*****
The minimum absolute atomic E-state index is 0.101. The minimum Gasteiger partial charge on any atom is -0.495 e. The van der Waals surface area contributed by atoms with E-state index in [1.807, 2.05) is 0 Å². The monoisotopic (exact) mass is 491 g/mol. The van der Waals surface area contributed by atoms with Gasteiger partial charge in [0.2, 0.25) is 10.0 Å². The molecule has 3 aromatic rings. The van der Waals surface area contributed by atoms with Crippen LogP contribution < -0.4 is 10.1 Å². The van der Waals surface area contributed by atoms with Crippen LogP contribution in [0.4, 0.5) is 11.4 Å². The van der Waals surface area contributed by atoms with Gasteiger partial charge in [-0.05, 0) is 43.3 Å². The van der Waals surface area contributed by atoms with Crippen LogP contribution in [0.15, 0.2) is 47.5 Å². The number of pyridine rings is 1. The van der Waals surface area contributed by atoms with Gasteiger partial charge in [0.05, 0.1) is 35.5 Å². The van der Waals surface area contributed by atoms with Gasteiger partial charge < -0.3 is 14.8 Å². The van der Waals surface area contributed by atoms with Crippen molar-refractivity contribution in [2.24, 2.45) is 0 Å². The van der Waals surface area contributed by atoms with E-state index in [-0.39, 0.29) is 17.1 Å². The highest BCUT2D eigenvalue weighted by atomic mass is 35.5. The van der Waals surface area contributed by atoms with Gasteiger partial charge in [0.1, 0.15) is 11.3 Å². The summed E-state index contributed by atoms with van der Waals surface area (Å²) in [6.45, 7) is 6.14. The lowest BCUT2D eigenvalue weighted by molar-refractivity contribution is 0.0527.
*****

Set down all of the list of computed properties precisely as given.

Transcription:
The minimum absolute atomic E-state index is 0.101. The minimum Gasteiger partial charge on any atom is -0.495 e. The van der Waals surface area contributed by atoms with E-state index in [1.807, 2.05) is 0 Å². The monoisotopic (exact) mass is 491 g/mol. The van der Waals surface area contributed by atoms with Gasteiger partial charge in [0.2, 0.25) is 10.0 Å². The molecule has 3 aromatic rings. The van der Waals surface area contributed by atoms with Crippen LogP contribution < -0.4 is 10.1 Å². The van der Waals surface area contributed by atoms with Crippen LogP contribution in [0.4, 0.5) is 11.4 Å². The van der Waals surface area contributed by atoms with Gasteiger partial charge in [-0.05, 0) is 43.3 Å². The van der Waals surface area contributed by atoms with Crippen LogP contribution in [0.15, 0.2) is 47.5 Å². The number of pyridine rings is 1. The van der Waals surface area contributed by atoms with Gasteiger partial charge in [0.05, 0.1) is 35.5 Å². The van der Waals surface area contributed by atoms with Gasteiger partial charge < -0.3 is 14.8 Å². The van der Waals surface area contributed by atoms with Crippen molar-refractivity contribution in [2.24, 2.45) is 0 Å². The van der Waals surface area contributed by atoms with E-state index in [-0.39, 0.29) is 17.1 Å². The highest BCUT2D eigenvalue weighted by atomic mass is 35.5. The van der Waals surface area contributed by atoms with Gasteiger partial charge in [0.1, 0.15) is 11.3 Å². The summed E-state index contributed by atoms with van der Waals surface area (Å²) in [6.45, 7) is 6.14. The lowest BCUT2D eigenvalue weighted by molar-refractivity contribution is 0.0527.